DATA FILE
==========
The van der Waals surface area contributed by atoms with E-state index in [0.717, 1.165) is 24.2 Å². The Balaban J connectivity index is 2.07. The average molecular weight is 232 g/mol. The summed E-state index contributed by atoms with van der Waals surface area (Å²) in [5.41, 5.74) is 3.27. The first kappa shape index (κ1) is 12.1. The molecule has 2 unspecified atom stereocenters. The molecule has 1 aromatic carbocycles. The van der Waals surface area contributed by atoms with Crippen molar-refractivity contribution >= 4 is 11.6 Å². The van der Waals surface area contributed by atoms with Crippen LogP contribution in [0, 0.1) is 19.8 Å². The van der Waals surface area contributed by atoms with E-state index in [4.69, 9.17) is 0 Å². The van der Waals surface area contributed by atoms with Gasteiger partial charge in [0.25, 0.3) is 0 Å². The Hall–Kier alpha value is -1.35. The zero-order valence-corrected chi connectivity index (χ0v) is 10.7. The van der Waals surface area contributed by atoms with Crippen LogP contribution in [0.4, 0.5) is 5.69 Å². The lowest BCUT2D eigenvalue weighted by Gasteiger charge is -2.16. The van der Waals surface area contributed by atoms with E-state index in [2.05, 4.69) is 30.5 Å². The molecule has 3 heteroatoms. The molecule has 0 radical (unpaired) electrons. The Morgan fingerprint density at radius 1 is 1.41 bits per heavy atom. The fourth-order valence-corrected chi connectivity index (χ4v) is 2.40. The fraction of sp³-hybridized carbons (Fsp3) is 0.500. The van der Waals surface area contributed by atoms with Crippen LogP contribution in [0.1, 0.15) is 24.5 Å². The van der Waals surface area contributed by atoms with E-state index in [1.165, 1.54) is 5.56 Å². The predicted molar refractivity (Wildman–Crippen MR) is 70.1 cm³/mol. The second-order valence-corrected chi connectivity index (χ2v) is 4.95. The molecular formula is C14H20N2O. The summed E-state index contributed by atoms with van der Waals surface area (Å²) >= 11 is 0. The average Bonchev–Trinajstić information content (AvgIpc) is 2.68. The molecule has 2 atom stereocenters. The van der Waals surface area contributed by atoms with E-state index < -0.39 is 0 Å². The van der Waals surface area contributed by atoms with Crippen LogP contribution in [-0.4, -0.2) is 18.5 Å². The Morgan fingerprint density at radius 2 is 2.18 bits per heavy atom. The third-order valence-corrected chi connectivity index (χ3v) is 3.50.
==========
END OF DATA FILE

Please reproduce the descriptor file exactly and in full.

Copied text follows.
The van der Waals surface area contributed by atoms with E-state index in [0.717, 1.165) is 24.2 Å². The Balaban J connectivity index is 2.07. The average molecular weight is 232 g/mol. The summed E-state index contributed by atoms with van der Waals surface area (Å²) in [5.41, 5.74) is 3.27. The first kappa shape index (κ1) is 12.1. The molecule has 2 unspecified atom stereocenters. The molecule has 1 aromatic carbocycles. The van der Waals surface area contributed by atoms with Crippen molar-refractivity contribution >= 4 is 11.6 Å². The van der Waals surface area contributed by atoms with Crippen LogP contribution in [0, 0.1) is 19.8 Å². The van der Waals surface area contributed by atoms with E-state index in [4.69, 9.17) is 0 Å². The van der Waals surface area contributed by atoms with Gasteiger partial charge in [0.25, 0.3) is 0 Å². The Hall–Kier alpha value is -1.35. The zero-order valence-corrected chi connectivity index (χ0v) is 10.7. The van der Waals surface area contributed by atoms with Crippen LogP contribution in [0.4, 0.5) is 5.69 Å². The lowest BCUT2D eigenvalue weighted by Gasteiger charge is -2.16. The van der Waals surface area contributed by atoms with E-state index in [2.05, 4.69) is 30.5 Å². The molecule has 3 heteroatoms. The molecule has 0 radical (unpaired) electrons. The Morgan fingerprint density at radius 1 is 1.41 bits per heavy atom. The fourth-order valence-corrected chi connectivity index (χ4v) is 2.40. The fraction of sp³-hybridized carbons (Fsp3) is 0.500. The van der Waals surface area contributed by atoms with Crippen LogP contribution in [0.1, 0.15) is 24.5 Å². The van der Waals surface area contributed by atoms with E-state index in [1.165, 1.54) is 5.56 Å². The predicted molar refractivity (Wildman–Crippen MR) is 70.1 cm³/mol. The second-order valence-corrected chi connectivity index (χ2v) is 4.95. The molecular formula is C14H20N2O. The summed E-state index contributed by atoms with van der Waals surface area (Å²) >= 11 is 0. The average Bonchev–Trinajstić information content (AvgIpc) is 2.68. The molecule has 2 atom stereocenters. The van der Waals surface area contributed by atoms with E-state index < -0.39 is 0 Å². The van der Waals surface area contributed by atoms with Crippen LogP contribution in [-0.4, -0.2) is 18.5 Å². The Morgan fingerprint density at radius 2 is 2.18 bits per heavy atom. The third-order valence-corrected chi connectivity index (χ3v) is 3.50.